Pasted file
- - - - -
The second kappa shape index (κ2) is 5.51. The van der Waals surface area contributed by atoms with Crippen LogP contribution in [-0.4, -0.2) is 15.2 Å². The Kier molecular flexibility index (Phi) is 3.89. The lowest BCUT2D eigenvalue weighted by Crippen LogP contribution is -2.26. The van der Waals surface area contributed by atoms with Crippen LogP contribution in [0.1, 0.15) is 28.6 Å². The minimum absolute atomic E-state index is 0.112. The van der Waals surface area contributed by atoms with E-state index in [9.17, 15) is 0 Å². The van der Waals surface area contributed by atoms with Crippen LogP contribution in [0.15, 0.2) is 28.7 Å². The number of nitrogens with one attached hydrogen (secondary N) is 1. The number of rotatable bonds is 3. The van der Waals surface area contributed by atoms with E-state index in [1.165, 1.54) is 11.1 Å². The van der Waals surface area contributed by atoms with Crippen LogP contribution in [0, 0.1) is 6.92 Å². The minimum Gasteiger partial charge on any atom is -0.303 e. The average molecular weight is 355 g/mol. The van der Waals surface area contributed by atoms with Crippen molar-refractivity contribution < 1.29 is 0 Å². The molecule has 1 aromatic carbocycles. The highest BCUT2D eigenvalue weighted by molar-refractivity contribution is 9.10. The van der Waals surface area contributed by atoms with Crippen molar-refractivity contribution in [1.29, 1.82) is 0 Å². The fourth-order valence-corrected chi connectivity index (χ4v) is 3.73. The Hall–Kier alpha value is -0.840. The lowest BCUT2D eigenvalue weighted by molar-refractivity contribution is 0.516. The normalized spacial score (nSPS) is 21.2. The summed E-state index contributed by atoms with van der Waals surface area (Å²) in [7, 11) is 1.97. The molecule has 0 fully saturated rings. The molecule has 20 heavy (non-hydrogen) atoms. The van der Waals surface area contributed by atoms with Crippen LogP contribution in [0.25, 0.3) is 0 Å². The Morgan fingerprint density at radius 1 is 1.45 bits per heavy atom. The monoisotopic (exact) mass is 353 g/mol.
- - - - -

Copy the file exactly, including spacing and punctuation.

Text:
The second kappa shape index (κ2) is 5.51. The van der Waals surface area contributed by atoms with Crippen LogP contribution in [-0.4, -0.2) is 15.2 Å². The Kier molecular flexibility index (Phi) is 3.89. The lowest BCUT2D eigenvalue weighted by Crippen LogP contribution is -2.26. The van der Waals surface area contributed by atoms with Crippen LogP contribution in [0.1, 0.15) is 28.6 Å². The minimum absolute atomic E-state index is 0.112. The van der Waals surface area contributed by atoms with E-state index in [9.17, 15) is 0 Å². The van der Waals surface area contributed by atoms with Crippen LogP contribution in [0.15, 0.2) is 28.7 Å². The number of nitrogens with one attached hydrogen (secondary N) is 1. The number of rotatable bonds is 3. The van der Waals surface area contributed by atoms with E-state index in [1.165, 1.54) is 11.1 Å². The van der Waals surface area contributed by atoms with Crippen LogP contribution in [0, 0.1) is 6.92 Å². The minimum Gasteiger partial charge on any atom is -0.303 e. The average molecular weight is 355 g/mol. The van der Waals surface area contributed by atoms with Crippen molar-refractivity contribution < 1.29 is 0 Å². The molecule has 1 aromatic carbocycles. The highest BCUT2D eigenvalue weighted by molar-refractivity contribution is 9.10. The van der Waals surface area contributed by atoms with Crippen molar-refractivity contribution in [1.29, 1.82) is 0 Å². The fourth-order valence-corrected chi connectivity index (χ4v) is 3.73. The Hall–Kier alpha value is -0.840. The lowest BCUT2D eigenvalue weighted by molar-refractivity contribution is 0.516. The normalized spacial score (nSPS) is 21.2. The summed E-state index contributed by atoms with van der Waals surface area (Å²) in [7, 11) is 1.97. The molecule has 0 fully saturated rings. The molecule has 20 heavy (non-hydrogen) atoms. The van der Waals surface area contributed by atoms with Crippen LogP contribution in [0.25, 0.3) is 0 Å². The Morgan fingerprint density at radius 1 is 1.45 bits per heavy atom. The monoisotopic (exact) mass is 353 g/mol.